by Swami Vijñanananda | 1921 | 545,801 words | ISBN-10: 8121505917 | ISBN-13: 9788121505918
The English translation of the Devi Bhagavata Purana. This Sanskrit work describes the Devi (Divine), the Goddess, as the foundation of the world and as identical with Brahman, the Supreme Being. The Devi Bhagavata Purana is one of the most important works in Shaktism, a branch of Hinduism focusing on the veneration of the divine feminine, along w...
1-31. Śrī Nārāyaṇa said :-- O Child Nārada! Now hear in detail about the divisions of the earth into the Dvīpas and the Varṣas as marked out by the Devas. In brief, I describe about them; no one can speak about this in details. First, the Jambu Dvīpa is one lākh Yoyanas in its dimensions. This Jambu Dvīpa is round like a lotus. There are nine Varṣas in it and excepting the Bhadrāśva and Ketumāla, each is nine thousand Yoyanas in its dimensions (i.e., in its diameter or circumference?) and there are eight very lofty mountains, in those Varṣas, forming their boundaries. Of the Varṣas, the two Varṣas that are situated in the North and South, are of the size of a bow (segmental); and the four others are elongated in their size. The centre of all these Varṣas is named Īlāvrita Varṣa and its size is rectangular. In the centre of this Īlāvarṣa is situated the golden Sumeru Mountain, the King of all the mountains, one lakh Yoyanas high. It forms the pericarp of the lotus earth. The top of this mountain is thirty Yoyanas wide. O Child! The sixteen thousand Yoyanas of this mountain is under the ground and the eighty four Yoyanas are visible outside. In the north of this Īlāvarṣa are the three mountains the Nīlagiri, the Śvetagiri and the Śriṅgavau, forming the boundaries respectively of the three Varṣas named Ramyaka, Hiraṇmaya and Kuru respectively. These run along from the east and gradually extend at their base and towards the salt ocean (Lavana Samudra).
These three mountains, that form the boundaries, are each two thousand Yoyanas wide. The length of each from the east towards north is less by one-tenth (1/10) of the above dimensions. Many rivers take their source and flow from them. On the south of Īlāvarṣa three beautiful mountain ranges, named Niṣadha, Hemakūta, and Himālayās, are situated, extending from the east. They are each one Ayuta Yoyanas high. These three mountains form the boundaries again of Kimpuruṣa and Bhārata Varṣa.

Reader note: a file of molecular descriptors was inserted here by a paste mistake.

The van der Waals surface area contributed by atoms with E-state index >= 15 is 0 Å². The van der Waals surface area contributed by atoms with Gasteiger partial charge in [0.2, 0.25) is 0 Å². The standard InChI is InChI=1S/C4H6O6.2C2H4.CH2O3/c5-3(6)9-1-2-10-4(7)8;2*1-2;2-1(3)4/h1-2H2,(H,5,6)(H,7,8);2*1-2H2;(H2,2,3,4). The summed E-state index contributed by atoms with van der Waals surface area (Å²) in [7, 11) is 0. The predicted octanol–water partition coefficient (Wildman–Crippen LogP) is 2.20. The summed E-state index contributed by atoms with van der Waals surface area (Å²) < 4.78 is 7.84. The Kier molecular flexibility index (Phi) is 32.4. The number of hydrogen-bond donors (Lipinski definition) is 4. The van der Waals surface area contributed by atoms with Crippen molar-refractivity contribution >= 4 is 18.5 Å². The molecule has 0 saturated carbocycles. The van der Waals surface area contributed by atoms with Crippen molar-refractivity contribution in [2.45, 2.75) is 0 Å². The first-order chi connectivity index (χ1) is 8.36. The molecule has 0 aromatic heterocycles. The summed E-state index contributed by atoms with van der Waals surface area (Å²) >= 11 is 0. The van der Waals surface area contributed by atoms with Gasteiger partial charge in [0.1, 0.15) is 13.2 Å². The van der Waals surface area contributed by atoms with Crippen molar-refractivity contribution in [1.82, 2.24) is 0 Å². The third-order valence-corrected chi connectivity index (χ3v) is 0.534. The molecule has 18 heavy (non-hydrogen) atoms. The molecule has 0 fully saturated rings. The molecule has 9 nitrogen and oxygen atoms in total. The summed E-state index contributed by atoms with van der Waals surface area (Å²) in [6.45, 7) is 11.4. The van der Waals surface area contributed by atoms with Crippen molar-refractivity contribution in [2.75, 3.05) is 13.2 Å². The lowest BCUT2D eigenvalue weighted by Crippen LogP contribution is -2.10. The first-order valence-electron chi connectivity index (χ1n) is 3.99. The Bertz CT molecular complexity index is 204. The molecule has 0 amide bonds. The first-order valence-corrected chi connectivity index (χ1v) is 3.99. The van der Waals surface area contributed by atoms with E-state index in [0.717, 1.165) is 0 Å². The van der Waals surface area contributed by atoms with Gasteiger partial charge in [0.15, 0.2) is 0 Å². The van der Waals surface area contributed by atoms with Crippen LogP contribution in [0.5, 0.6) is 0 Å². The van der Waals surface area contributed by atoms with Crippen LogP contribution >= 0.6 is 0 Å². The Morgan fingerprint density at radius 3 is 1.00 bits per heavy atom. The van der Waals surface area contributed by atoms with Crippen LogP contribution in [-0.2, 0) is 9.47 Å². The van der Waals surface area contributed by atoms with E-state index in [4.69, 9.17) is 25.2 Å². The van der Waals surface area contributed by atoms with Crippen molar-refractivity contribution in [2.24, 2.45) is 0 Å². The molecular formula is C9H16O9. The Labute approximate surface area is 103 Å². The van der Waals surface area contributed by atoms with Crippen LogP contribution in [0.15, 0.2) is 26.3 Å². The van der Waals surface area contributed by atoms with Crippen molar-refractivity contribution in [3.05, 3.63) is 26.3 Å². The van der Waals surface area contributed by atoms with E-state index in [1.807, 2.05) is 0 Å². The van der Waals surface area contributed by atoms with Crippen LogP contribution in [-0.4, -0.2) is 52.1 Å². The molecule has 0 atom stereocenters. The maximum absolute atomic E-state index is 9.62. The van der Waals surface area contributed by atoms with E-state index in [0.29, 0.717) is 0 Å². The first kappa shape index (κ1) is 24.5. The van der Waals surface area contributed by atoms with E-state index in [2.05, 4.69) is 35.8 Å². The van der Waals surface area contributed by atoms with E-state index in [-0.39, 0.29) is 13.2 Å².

To the west of Īlāvrita is situated the mountain called Mālyavān and to the east are situated the mountains Gandhamādan, Nīla, and Niṣadha, the centres of the highest sublime grandeur and beauty. The length and breadth of these the boundary (limiting) mountains are each two thousand Yoyanas. Then the mountains Mandara, Supārśvak, and Kumuda and others are situated in the Ketumāla and Bhadrāśva Varṣas; but these all are reckoned as the Pāda Parvatas (mountains at the foot) of the Sumeru mountain. The height and breadth of each of these is one Ayuta Yoyanas. These form the pillars, as it were, of Meru on the four sides. On these mountains, the mangoe, the jack, plantain, and the fig trees and various others are situated, four hundred (400) Yoyanas wide and eleven hundred (1,100) Yoyanas high; they seem to extend to the Heavens and form, as it were, the flagstaffs on the top. The roots, bases of these trees as well as their branches are wonderfully equally thick and extend to enormous distances. On those mountain tops are situated again, the four very capacious lakes. Of these, one lake is all milk; the other lake is all honey; the third lake is all sugarcane juice and the fourth lake is all sweet water. There are, then, again the four very lovely gardens named Nandana, Caitrarath, Vaibhrājaka, and Sarvatobhadra, very lovely, enchanting and pleasing to the delicate female sex and where the Devas enjoy the wealth and prosperity and their other Yogic powers. Here the Devas live always with numerous hordes of women and have their free amorous, dealings with them, to their heart’s contents and they hear the sweet songs sung by the Gandharbas and Kinnaras, the Upa Devatās about their own glorious deeds. On the top of the Mandara mountain, there are the Heavenly mangoe trees eleven hundred Yoyanas high; the sweet delicious nectarlike mangoe fruits, very soft and each of the size as the summit of a mountain, fall to the ground; and out of their juices of a colour of the rising sun, a great river named Aruṇodā takes her origin. Here the Devas always worship the great Devī Bhagavatī named Aruṇā, the Destructrix of all sins, the Grantrix of all desires, and the Bestower of all fearlessness with various offerings and with the lovely water of this Aruṇodā river, with great devotion. O Child! In ancient days, the King of the Daityas worshipped always this Mahā
Māyā Aruṇā Devī (and obtained immense wealth and prosperity). He who worships Her becomes cured of all diseases, gets his health and other happiness by Her grace. Therefore She is named Ādyā, Māyā, Atulā, Anantā, Puṣṭī, Īśvaramālinī, the Destroyer of the wicked and the Giver of lustre and beauty and thus remembered on this capacious earth. The river Jāmbūnada has come out, as a result of Her worship, containing divine gold.
Here ends the Fifth Chapter of the Eighth Book on the description of the receptacle of beings and on the mountains and on the origin of rivers in the Mahā Purāṇam Śrī Mad Devī Bhāgavatam, of 18,000 verses, by Maharṣi Veda Vyāsa.